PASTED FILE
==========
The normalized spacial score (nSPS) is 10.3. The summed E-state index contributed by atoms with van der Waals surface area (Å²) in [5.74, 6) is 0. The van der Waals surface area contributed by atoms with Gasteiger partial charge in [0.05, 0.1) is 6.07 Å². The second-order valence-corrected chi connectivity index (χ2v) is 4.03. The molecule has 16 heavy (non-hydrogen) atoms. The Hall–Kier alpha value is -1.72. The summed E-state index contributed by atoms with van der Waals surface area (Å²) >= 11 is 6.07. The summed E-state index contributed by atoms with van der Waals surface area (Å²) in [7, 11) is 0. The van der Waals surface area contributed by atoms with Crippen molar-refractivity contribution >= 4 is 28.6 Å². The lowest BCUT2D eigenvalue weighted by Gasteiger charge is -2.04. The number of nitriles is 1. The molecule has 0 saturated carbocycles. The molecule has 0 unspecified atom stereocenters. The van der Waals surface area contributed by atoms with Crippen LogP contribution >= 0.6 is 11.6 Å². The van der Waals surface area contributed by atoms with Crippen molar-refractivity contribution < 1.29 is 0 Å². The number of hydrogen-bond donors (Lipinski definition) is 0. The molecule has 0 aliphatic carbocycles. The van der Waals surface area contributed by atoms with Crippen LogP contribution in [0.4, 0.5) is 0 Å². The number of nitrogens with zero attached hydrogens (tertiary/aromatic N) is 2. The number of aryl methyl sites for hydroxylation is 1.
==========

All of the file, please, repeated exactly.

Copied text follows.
The normalized spacial score (nSPS) is 10.3. The summed E-state index contributed by atoms with van der Waals surface area (Å²) in [5.74, 6) is 0. The van der Waals surface area contributed by atoms with Gasteiger partial charge in [0.05, 0.1) is 6.07 Å². The second-order valence-corrected chi connectivity index (χ2v) is 4.03. The molecule has 16 heavy (non-hydrogen) atoms. The Hall–Kier alpha value is -1.72. The summed E-state index contributed by atoms with van der Waals surface area (Å²) >= 11 is 6.07. The summed E-state index contributed by atoms with van der Waals surface area (Å²) in [7, 11) is 0. The van der Waals surface area contributed by atoms with Crippen molar-refractivity contribution >= 4 is 28.6 Å². The lowest BCUT2D eigenvalue weighted by Gasteiger charge is -2.04. The number of nitriles is 1. The molecule has 0 saturated carbocycles. The molecule has 0 unspecified atom stereocenters. The van der Waals surface area contributed by atoms with Crippen LogP contribution >= 0.6 is 11.6 Å². The van der Waals surface area contributed by atoms with Crippen molar-refractivity contribution < 1.29 is 0 Å². The number of hydrogen-bond donors (Lipinski definition) is 0. The molecule has 0 aliphatic carbocycles. The van der Waals surface area contributed by atoms with Crippen LogP contribution in [0.4, 0.5) is 0 Å². The number of nitrogens with zero attached hydrogens (tertiary/aromatic N) is 2. The number of aryl methyl sites for hydroxylation is 1.